Tag Archives: diabetes devices

What’s the ETA?

ETA… Estimated Time of Arrival. It’s almost an antiquated term in today’s english, often passed by in favor of terms like “When can I expect that?” and “What’s your hard deadline?”.

When it comes to diabetes, we’ve almost been conditioned at this point to stop asking when a cure will happen. Many don’t believe there will ever be a cure, and many more believe, but aren’t holding their breath for it.

In fact, hearing phrases like “We’re so close to a cure” or “It could happen in your lifetime” (to someone of my age), or the previously ubiquitous “Within five years” is one of the easiest ways to identify someone not in the know on such things.

Many organizations have, while championing a cure, backed off of anything that might even possibly be construed as a promise of a cure for diabetes couched within a specific time frame.

I’ll admit that this is good, because it keeps people from becoming overwhelmingly disappointed when a cure doesn’t happen within the window in which we might have expected it. Often, it allows us to say that a cure is not imminent, so let’s work on making diabetes easier to manage in the meantime. I am all for that.

But since I’m a both-sides-of-the-coin type of person, I will also admit that not expecting a “just around the corner” cure for diabetes, sometimes, feels like an excuse to hold off finding a cure for even longer. Sometimes, just to develop more products. Things that will keep us paying through the nose, that will make things easier for People With Diabetes, but will siphon off money for other things that family members of People With Diabetes could really use.

It’s the skeptic in me that asks: How many People With Diabetes can’t afford to send their kids to college due to the fact that their out-of-pocket medical expenses range in the thousands of dollars each year? How many can’t afford to keep up with repairs to their homes? I’ve been one of those people.

I don’t really sit on either side of this question. How could I? I mean, hell yes… I want a cure. I want it yesterday. But in the absence of a cure, I also think that an artificial pancreas system is a remarkable development, and should continue to be funded through to completion. And then improved upon after that.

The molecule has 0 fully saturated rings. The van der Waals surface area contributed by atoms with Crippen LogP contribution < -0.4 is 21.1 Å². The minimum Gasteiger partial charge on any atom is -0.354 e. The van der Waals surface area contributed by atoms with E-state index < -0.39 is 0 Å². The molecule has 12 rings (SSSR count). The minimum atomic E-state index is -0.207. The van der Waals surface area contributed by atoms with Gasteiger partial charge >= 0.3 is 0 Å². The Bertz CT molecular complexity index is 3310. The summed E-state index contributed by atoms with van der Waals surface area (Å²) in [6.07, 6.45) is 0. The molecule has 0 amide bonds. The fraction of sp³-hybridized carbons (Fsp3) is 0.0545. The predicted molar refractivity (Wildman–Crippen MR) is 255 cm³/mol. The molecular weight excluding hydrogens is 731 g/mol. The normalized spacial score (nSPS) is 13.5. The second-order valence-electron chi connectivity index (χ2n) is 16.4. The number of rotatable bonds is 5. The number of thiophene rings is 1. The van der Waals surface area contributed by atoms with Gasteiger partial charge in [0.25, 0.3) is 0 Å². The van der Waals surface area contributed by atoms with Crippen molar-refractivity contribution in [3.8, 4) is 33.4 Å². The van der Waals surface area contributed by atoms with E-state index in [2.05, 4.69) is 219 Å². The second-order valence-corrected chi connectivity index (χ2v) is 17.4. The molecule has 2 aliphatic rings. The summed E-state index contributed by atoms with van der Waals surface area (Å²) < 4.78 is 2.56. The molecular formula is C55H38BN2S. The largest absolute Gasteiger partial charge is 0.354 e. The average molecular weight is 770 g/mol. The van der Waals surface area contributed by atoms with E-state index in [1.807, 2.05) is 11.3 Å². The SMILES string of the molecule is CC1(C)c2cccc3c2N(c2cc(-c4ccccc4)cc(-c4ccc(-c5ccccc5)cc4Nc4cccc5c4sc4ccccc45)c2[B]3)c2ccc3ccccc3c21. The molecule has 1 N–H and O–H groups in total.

That’s where I’m going with this post… how do I justify championing improvements in therapy, drugs, and devices, without losing sight of, even a little bit, of the need for a cure? I’m torn when I think about it. I get that little twinge in my gut that has always been a benchmark for me to look at a situation with a fresh set of eyes.

I also have a fresh sense of respect for those who are both working on ways to improve our lives with diabetes, and are still passionate about a cure for this awful disease. I think that’s a tougher tightrope to walk than I’ve been giving people credit for up to now.

My goal from this point forward? Right now, I think it’s to remember that a cure is still incredibly important, and it should be worked on and funded, and should not take a back seat to CGM In The Cloud or Inhalable Insulin or any of the latest developments. It’s important to keep asking: What’s the ETA on my cure? Yet both sides of the equation are important. In many ways, equally important right now.

When we talk about a cure, let’s remember the amazing steps in improving diabetes management that have happened, and are still happening. Likewise, when talking about improvements in diabetes management, let’s not lose sight of the ultimate goal:

The Cure.

#DSMA June Blog Carnival. #Diabetes Devices.

June’s DSMA Blog Carnival prompts us to think about the many devices we use in our daily lives with diabetes, and asks some great questions:

Regardless of which type of diabetes you have – T1 T2 or T3 – you probably use one or more diabetes devices on a daily basis. For this post, when we refer to devices we mean blood glucose meters, insulin pens or pumps, and all other diabetes medications. This month we’re going to revisit the May 15th chat on Diabetes Devices and really think about what we use. We’d like to know: